One in 4 adults will become disabled at some point before reaching retirement age, according to the Social Security Administration. Yet few people prepare for the possibility that any one ailment could cause them to miss work for an extended period of time.
A total of 20.1 million adults of employment age report a work disability, according to research published by the National Institutes of Health.
Common causes include back or neck problems, depression, anxiety or other emotional issues as well as arthritis or rheumatism.
"Most disabilities you can't even see," said Leston Welsh, the head of disability and absence management at Prudential Group Insurance.
There are two basic kinds of insurance that can protect you financially if you are unable to work: Policies for short-term disability, which maternity leave is typically covered under, generally replace 60% to 70% of your base salary. Long-term disability, which ordinarily kicks in after three to six months, typically replaces 40% to 60% of your income.
"Understanding both short- and long-term disability coverage options is one of the most important ways individuals can protect themselves, their families and their finances," said Bill Smith, the president of Cigna Group Insurance.
About three-quarters, or 78%, of employers offer short-term benefits to their employees, according to a survey by the International Foundation of Employee Benefit Plans. Sixty-three percent also offer long-term disability benefits to their workers. However, only 38% of all workers take advantage of short-term disability insurance and just 33% opt for long-term insurance.
Only five states have statutorily mandated disability benefit plans that include limited coverage similar to short-term disability.
As a result, more than half of people who experienced a disabling event took more than two years to recover financially, according to a separate disability study by Cigna.
"You are not only dealing with medical bills but lost wages and income," Cigna's Smith said.
Altogether, about 50 million working adults in the U.S. don't have any disability insurance other than the basic coverage available through Social Security. But the average SSDI benefit is only about $1,200 a month, or $14,000 a year — barely above the poverty line.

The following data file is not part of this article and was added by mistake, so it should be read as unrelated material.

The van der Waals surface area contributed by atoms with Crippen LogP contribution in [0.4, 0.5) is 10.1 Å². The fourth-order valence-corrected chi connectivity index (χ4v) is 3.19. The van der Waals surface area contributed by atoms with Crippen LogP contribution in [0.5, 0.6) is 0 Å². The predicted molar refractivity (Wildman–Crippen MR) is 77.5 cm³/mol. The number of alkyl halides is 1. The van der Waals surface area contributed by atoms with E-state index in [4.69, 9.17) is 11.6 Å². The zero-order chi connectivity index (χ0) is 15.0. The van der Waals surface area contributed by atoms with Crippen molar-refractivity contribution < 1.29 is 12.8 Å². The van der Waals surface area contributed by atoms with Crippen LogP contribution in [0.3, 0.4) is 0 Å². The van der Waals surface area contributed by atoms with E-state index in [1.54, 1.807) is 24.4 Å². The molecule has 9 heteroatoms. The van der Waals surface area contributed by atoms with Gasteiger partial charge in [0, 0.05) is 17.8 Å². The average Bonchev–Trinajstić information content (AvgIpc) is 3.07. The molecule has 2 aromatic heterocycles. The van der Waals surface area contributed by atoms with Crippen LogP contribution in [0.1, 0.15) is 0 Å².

In addition, the requirements to qualify are rigorous. Your condition must be so severe that it will keep you from working for 12 months or more. In addition, there is a significant lag time before the benefit kicks in – even up to two years – which means you must have other coverage or a well-padded emergency fund to bridge the gap.
For all of those reasons, "if your employer offers something, you should consider it," said Mike Stein, a senior financial analyst at Allsup, a company that helps people file and receive benefits. (Workers at or near retirement age may be offered short-term disability or long-term disability through an employer; however, long-term disability benefits could be limited.)
"Employer provider options tend to be far more reasonably priced," he said. You may also want to consider a supplemental disability insurance policy from your workplace to get the most comprehensive coverage you can.
If there is no workplace plan option available, you can get individual disability insurance through any insurance provider, although it will be more expensive, he added.
Further, consider how disability benefits will be taxed. It depends on how they were paid. Benefits are taxed if the premiums were paid by employers or by pre-tax employee dollars, but not taxed if the premiums were paid by your after-tax dollars.
This all factors into a broader financial plan, Stein said, "and that's where looping in an advisor can help."
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